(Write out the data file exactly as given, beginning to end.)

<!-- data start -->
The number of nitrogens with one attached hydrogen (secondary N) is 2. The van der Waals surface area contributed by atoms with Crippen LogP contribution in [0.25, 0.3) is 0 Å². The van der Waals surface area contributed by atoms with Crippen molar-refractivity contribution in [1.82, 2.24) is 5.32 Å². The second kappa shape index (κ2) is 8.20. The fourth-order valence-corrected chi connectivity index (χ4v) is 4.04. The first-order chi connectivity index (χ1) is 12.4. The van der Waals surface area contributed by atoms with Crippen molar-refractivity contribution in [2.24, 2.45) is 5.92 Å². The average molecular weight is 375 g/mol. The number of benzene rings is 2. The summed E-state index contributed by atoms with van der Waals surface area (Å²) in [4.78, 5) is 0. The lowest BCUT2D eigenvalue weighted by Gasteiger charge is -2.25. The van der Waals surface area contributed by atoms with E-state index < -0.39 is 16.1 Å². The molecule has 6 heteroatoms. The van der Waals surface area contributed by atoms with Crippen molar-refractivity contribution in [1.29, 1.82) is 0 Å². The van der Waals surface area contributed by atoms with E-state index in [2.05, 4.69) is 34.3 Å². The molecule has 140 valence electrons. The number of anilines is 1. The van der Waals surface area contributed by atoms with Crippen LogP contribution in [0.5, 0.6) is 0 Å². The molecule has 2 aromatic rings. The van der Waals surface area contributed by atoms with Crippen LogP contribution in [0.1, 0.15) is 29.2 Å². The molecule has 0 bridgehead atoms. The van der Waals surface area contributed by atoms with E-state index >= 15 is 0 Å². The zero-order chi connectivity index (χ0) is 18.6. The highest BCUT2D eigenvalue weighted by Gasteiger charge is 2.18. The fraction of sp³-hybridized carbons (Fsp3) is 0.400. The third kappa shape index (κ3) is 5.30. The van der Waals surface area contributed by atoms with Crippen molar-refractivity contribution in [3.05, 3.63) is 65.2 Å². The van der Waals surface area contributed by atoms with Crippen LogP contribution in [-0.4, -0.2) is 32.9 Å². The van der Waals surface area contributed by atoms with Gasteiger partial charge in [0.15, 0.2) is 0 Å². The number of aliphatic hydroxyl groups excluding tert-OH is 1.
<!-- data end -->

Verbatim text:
The number of nitrogens with one attached hydrogen (secondary N) is 2. The van der Waals surface area contributed by atoms with Crippen LogP contribution in [0.25, 0.3) is 0 Å². The van der Waals surface area contributed by atoms with Crippen molar-refractivity contribution in [1.82, 2.24) is 5.32 Å². The second kappa shape index (κ2) is 8.20. The fourth-order valence-corrected chi connectivity index (χ4v) is 4.04. The first-order chi connectivity index (χ1) is 12.4. The van der Waals surface area contributed by atoms with Crippen molar-refractivity contribution in [2.24, 2.45) is 5.92 Å². The average molecular weight is 375 g/mol. The number of benzene rings is 2. The summed E-state index contributed by atoms with van der Waals surface area (Å²) in [4.78, 5) is 0. The lowest BCUT2D eigenvalue weighted by Gasteiger charge is -2.25. The van der Waals surface area contributed by atoms with E-state index < -0.39 is 16.1 Å². The molecule has 6 heteroatoms. The van der Waals surface area contributed by atoms with Crippen molar-refractivity contribution in [1.29, 1.82) is 0 Å². The van der Waals surface area contributed by atoms with E-state index in [2.05, 4.69) is 34.3 Å². The molecule has 140 valence electrons. The number of anilines is 1. The van der Waals surface area contributed by atoms with Crippen LogP contribution in [0.5, 0.6) is 0 Å². The molecule has 2 aromatic rings. The van der Waals surface area contributed by atoms with Crippen LogP contribution in [0.1, 0.15) is 29.2 Å². The molecule has 0 bridgehead atoms. The van der Waals surface area contributed by atoms with E-state index >= 15 is 0 Å². The zero-order chi connectivity index (χ0) is 18.6. The highest BCUT2D eigenvalue weighted by Gasteiger charge is 2.18. The fraction of sp³-hybridized carbons (Fsp3) is 0.400. The third kappa shape index (κ3) is 5.30. The van der Waals surface area contributed by atoms with Crippen molar-refractivity contribution in [3.05, 3.63) is 65.2 Å². The van der Waals surface area contributed by atoms with Crippen LogP contribution in [-0.4, -0.2) is 32.9 Å². The van der Waals surface area contributed by atoms with Gasteiger partial charge in [0.15, 0.2) is 0 Å². The number of aliphatic hydroxyl groups excluding tert-OH is 1.